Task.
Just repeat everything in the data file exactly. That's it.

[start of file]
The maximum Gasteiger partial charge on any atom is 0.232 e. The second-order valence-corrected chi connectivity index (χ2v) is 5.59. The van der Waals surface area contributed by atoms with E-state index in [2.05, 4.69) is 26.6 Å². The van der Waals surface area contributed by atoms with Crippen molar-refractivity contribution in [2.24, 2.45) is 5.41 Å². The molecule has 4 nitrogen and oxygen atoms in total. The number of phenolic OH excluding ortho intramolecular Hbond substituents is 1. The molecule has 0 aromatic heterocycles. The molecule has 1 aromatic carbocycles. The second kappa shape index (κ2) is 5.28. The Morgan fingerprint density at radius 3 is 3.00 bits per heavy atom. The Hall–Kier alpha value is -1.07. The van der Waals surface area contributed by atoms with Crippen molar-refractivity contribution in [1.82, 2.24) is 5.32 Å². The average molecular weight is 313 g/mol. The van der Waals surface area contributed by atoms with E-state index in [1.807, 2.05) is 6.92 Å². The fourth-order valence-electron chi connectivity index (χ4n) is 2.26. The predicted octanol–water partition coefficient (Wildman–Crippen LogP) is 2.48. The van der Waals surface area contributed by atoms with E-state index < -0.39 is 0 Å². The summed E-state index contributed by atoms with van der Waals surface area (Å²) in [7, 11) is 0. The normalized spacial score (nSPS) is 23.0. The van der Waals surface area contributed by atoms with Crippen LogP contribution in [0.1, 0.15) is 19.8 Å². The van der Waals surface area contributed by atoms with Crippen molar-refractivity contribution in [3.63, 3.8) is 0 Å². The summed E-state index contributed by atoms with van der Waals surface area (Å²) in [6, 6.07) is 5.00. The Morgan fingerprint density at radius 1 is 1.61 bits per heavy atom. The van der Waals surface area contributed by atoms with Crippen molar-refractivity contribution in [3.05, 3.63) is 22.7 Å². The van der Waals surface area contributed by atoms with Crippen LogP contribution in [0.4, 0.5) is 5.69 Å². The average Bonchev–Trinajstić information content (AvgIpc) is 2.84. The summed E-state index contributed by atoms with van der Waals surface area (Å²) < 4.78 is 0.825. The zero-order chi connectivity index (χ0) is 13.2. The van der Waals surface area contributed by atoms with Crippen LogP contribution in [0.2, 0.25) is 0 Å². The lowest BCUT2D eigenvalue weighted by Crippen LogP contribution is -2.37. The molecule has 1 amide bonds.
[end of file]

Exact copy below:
The maximum Gasteiger partial charge on any atom is 0.232 e. The second-order valence-corrected chi connectivity index (χ2v) is 5.59. The van der Waals surface area contributed by atoms with E-state index in [2.05, 4.69) is 26.6 Å². The van der Waals surface area contributed by atoms with Crippen molar-refractivity contribution in [2.24, 2.45) is 5.41 Å². The molecule has 4 nitrogen and oxygen atoms in total. The number of phenolic OH excluding ortho intramolecular Hbond substituents is 1. The molecule has 0 aromatic heterocycles. The molecule has 1 aromatic carbocycles. The second kappa shape index (κ2) is 5.28. The Morgan fingerprint density at radius 3 is 3.00 bits per heavy atom. The Hall–Kier alpha value is -1.07. The van der Waals surface area contributed by atoms with Crippen molar-refractivity contribution in [1.82, 2.24) is 5.32 Å². The average molecular weight is 313 g/mol. The van der Waals surface area contributed by atoms with E-state index in [1.807, 2.05) is 6.92 Å². The fourth-order valence-electron chi connectivity index (χ4n) is 2.26. The predicted octanol–water partition coefficient (Wildman–Crippen LogP) is 2.48. The van der Waals surface area contributed by atoms with E-state index < -0.39 is 0 Å². The summed E-state index contributed by atoms with van der Waals surface area (Å²) in [7, 11) is 0. The normalized spacial score (nSPS) is 23.0. The van der Waals surface area contributed by atoms with Crippen LogP contribution in [0.1, 0.15) is 19.8 Å². The van der Waals surface area contributed by atoms with Crippen molar-refractivity contribution in [3.63, 3.8) is 0 Å². The summed E-state index contributed by atoms with van der Waals surface area (Å²) in [6, 6.07) is 5.00. The Morgan fingerprint density at radius 1 is 1.61 bits per heavy atom. The van der Waals surface area contributed by atoms with Crippen molar-refractivity contribution in [3.05, 3.63) is 22.7 Å². The van der Waals surface area contributed by atoms with Crippen LogP contribution in [0.4, 0.5) is 5.69 Å². The average Bonchev–Trinajstić information content (AvgIpc) is 2.84. The summed E-state index contributed by atoms with van der Waals surface area (Å²) < 4.78 is 0.825. The zero-order chi connectivity index (χ0) is 13.2. The van der Waals surface area contributed by atoms with Crippen LogP contribution in [0.2, 0.25) is 0 Å². The lowest BCUT2D eigenvalue weighted by Crippen LogP contribution is -2.37. The molecule has 1 amide bonds.